Over the last week, social media sites have shown their hand when it comes to suppressing the news. The bombshell story about Hunter and Joe Biden’s “pay to play” politics would have made national headlines, but thanks to Facebook and Twitter, most people didn’t even see it. Now, Republicans are fighting back, pushing a new bill that would stop the suppression of news within social media.
Taking the lead on the project is the Senator from Tennessee, Marsha Blackburn. With help from Judiciary Committee Chairman Lindsey Graham (R-SC) and Commerce, Science and Transportation Committee Chairman Roger Wicker (R-MS), the trio formed the Online Freedom and Viewpoint Diversity Act, which would help stop big tech companies from suppressing and controlling the news.
Speaking on Fox News, Blackburn said, “What we would do is turn that shield back into something that is transparent by saying, ‘Here is when you can use it. Here is when you can not use it’ and being explicit in that. Also defining the content creator and moderator.”
The segment was hosted by Will Cain, who asked Blackburn, “Why not just take Section 230 [of the Communications Decency Act] away? Why not let these companies be liable to suits for what they may or may not publish?”
Having spent an extensive time forming the new bill, Blackburn was quick to say, “We’ve worked on this over the last several years, the reason you do not take it away is because you want a competitive marketplace, and Section 230 was put in place for new start businesses,” she explained. “This is something that was put there in the ’90s as the internet and these platforms were growing. They are no longer in their infancy.”
While the bill is still being drafted, if passed the Online Freedom and Viewpoint Diversity Act would…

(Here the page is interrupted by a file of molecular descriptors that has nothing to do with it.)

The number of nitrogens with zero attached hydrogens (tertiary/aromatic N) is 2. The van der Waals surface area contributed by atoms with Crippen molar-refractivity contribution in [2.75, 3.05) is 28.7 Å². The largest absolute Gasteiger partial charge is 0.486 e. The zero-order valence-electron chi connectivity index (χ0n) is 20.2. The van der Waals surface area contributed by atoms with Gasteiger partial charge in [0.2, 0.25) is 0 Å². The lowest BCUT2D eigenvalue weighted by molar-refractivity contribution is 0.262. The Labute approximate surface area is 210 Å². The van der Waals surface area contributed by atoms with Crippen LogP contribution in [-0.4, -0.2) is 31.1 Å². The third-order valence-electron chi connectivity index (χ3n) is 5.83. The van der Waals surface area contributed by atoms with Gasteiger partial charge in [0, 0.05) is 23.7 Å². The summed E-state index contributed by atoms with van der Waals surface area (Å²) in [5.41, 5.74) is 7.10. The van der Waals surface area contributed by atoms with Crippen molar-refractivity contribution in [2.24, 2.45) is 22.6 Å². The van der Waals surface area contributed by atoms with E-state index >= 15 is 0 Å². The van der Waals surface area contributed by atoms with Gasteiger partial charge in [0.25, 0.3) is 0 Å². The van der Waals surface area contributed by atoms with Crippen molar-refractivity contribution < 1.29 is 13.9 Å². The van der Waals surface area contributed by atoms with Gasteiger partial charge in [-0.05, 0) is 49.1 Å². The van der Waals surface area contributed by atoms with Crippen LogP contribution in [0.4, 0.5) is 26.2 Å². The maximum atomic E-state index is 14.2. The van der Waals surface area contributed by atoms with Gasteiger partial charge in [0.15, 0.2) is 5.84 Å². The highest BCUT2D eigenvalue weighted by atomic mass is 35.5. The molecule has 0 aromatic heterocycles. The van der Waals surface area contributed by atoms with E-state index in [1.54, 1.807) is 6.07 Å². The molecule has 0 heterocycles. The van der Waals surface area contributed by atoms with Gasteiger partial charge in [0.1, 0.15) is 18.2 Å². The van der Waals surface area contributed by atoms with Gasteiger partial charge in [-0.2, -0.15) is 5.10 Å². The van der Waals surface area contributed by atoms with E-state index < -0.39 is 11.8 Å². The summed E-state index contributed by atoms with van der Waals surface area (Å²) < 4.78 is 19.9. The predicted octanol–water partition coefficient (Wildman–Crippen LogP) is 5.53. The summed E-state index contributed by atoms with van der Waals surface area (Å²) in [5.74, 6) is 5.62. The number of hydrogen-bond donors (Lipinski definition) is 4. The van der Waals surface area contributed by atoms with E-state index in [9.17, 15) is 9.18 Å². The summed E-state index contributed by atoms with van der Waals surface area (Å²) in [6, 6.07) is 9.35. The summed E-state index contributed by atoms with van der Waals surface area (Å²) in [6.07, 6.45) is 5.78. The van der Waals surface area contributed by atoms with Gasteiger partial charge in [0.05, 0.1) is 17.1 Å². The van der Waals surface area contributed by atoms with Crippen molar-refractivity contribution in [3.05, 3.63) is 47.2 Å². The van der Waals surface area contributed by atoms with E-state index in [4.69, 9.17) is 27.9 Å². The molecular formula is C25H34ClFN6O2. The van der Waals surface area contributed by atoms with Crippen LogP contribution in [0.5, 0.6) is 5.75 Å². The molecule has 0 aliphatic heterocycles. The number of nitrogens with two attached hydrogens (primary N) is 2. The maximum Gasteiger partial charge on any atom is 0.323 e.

- Clarify when Section 230’s liability protections apply to instances where online platforms choose to restrict access to certain types of content;
- Condition the content moderation liability shield on an objective reasonableness standard. In order to be protected from liability, a tech company may only restrict access to content on its platform where it has “an objectively reasonable belief” that the content falls within a certain, specified category;
- Remove “otherwise objectionable” and replace it with concrete terms, including “promoting terrorism,” content that is determined to be “unlawful,” and content that promotes “self-harm.”
- Clarify that the definition of “information content provider” includes instances in which a person or entity editorializes or affirmatively and substantively modifies the content created or developed by another person or entity but does not include mere changes to format, layout, or basic appearance of such content.
This piece was written by Jeremy Porter on October 18, 2020. It originally appeared in DrewBerquist.com and is used by permission.
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